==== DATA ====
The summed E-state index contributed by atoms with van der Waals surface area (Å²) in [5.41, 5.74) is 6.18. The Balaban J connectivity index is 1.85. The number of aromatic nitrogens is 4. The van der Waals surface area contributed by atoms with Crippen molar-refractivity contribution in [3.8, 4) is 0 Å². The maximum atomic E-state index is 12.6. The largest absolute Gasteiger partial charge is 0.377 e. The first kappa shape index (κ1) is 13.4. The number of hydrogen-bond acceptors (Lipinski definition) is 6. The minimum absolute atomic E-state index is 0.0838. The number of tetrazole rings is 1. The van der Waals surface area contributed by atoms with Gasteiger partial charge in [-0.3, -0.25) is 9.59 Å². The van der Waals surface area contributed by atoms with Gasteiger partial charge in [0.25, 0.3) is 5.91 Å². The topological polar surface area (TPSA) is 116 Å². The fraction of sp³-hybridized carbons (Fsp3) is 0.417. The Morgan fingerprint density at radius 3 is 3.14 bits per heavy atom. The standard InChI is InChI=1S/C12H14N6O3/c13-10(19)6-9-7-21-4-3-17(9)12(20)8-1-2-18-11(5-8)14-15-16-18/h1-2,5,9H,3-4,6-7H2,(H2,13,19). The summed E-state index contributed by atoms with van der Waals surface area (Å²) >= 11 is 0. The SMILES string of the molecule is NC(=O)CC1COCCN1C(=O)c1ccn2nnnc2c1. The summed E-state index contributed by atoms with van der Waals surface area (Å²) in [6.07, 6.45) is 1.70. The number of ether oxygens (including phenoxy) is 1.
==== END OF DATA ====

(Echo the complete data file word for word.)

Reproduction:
The summed E-state index contributed by atoms with van der Waals surface area (Å²) in [5.41, 5.74) is 6.18. The Balaban J connectivity index is 1.85. The number of aromatic nitrogens is 4. The van der Waals surface area contributed by atoms with Crippen molar-refractivity contribution in [3.8, 4) is 0 Å². The maximum atomic E-state index is 12.6. The largest absolute Gasteiger partial charge is 0.377 e. The first kappa shape index (κ1) is 13.4. The number of hydrogen-bond acceptors (Lipinski definition) is 6. The minimum absolute atomic E-state index is 0.0838. The number of tetrazole rings is 1. The van der Waals surface area contributed by atoms with Gasteiger partial charge in [-0.3, -0.25) is 9.59 Å². The van der Waals surface area contributed by atoms with Gasteiger partial charge in [0.25, 0.3) is 5.91 Å². The topological polar surface area (TPSA) is 116 Å². The fraction of sp³-hybridized carbons (Fsp3) is 0.417. The Morgan fingerprint density at radius 3 is 3.14 bits per heavy atom. The standard InChI is InChI=1S/C12H14N6O3/c13-10(19)6-9-7-21-4-3-17(9)12(20)8-1-2-18-11(5-8)14-15-16-18/h1-2,5,9H,3-4,6-7H2,(H2,13,19). The summed E-state index contributed by atoms with van der Waals surface area (Å²) >= 11 is 0. The SMILES string of the molecule is NC(=O)CC1COCCN1C(=O)c1ccn2nnnc2c1. The summed E-state index contributed by atoms with van der Waals surface area (Å²) in [6.07, 6.45) is 1.70. The number of ether oxygens (including phenoxy) is 1.